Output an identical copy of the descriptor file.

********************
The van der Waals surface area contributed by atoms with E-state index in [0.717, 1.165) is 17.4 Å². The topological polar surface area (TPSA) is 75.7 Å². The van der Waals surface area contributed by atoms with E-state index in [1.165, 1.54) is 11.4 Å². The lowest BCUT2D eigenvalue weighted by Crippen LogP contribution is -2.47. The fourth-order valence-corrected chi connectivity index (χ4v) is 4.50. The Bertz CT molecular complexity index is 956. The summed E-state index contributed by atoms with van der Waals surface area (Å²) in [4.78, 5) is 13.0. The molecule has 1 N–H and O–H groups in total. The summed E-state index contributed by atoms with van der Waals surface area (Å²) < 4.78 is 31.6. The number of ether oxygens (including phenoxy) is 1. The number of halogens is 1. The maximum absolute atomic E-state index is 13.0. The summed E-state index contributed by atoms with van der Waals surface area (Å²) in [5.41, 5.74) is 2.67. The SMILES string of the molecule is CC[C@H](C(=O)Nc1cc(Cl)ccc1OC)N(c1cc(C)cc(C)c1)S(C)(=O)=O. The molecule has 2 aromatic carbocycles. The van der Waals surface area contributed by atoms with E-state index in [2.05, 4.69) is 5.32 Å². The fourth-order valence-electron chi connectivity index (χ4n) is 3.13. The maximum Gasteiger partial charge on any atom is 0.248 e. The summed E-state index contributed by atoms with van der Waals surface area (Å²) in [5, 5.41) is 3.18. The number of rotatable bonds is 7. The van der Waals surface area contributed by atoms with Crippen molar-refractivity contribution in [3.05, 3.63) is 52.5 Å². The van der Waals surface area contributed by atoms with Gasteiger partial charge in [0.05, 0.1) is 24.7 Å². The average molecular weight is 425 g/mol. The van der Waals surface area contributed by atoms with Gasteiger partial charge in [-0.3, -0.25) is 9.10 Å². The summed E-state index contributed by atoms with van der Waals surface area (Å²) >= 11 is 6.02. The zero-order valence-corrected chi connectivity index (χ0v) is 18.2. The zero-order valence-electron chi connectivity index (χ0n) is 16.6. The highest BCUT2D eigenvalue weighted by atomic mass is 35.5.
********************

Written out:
The van der Waals surface area contributed by atoms with E-state index in [0.717, 1.165) is 17.4 Å². The topological polar surface area (TPSA) is 75.7 Å². The van der Waals surface area contributed by atoms with E-state index in [1.165, 1.54) is 11.4 Å². The lowest BCUT2D eigenvalue weighted by Crippen LogP contribution is -2.47. The fourth-order valence-corrected chi connectivity index (χ4v) is 4.50. The Bertz CT molecular complexity index is 956. The summed E-state index contributed by atoms with van der Waals surface area (Å²) in [4.78, 5) is 13.0. The molecule has 1 N–H and O–H groups in total. The summed E-state index contributed by atoms with van der Waals surface area (Å²) < 4.78 is 31.6. The number of ether oxygens (including phenoxy) is 1. The number of halogens is 1. The maximum absolute atomic E-state index is 13.0. The summed E-state index contributed by atoms with van der Waals surface area (Å²) in [5.41, 5.74) is 2.67. The SMILES string of the molecule is CC[C@H](C(=O)Nc1cc(Cl)ccc1OC)N(c1cc(C)cc(C)c1)S(C)(=O)=O. The molecule has 2 aromatic carbocycles. The van der Waals surface area contributed by atoms with E-state index in [2.05, 4.69) is 5.32 Å². The fourth-order valence-electron chi connectivity index (χ4n) is 3.13. The maximum Gasteiger partial charge on any atom is 0.248 e. The summed E-state index contributed by atoms with van der Waals surface area (Å²) in [5, 5.41) is 3.18. The number of rotatable bonds is 7. The van der Waals surface area contributed by atoms with Crippen molar-refractivity contribution in [3.05, 3.63) is 52.5 Å². The van der Waals surface area contributed by atoms with Gasteiger partial charge in [0.05, 0.1) is 24.7 Å². The average molecular weight is 425 g/mol. The van der Waals surface area contributed by atoms with Gasteiger partial charge in [-0.3, -0.25) is 9.10 Å². The summed E-state index contributed by atoms with van der Waals surface area (Å²) >= 11 is 6.02. The zero-order valence-corrected chi connectivity index (χ0v) is 18.2. The zero-order valence-electron chi connectivity index (χ0n) is 16.6. The highest BCUT2D eigenvalue weighted by atomic mass is 35.5.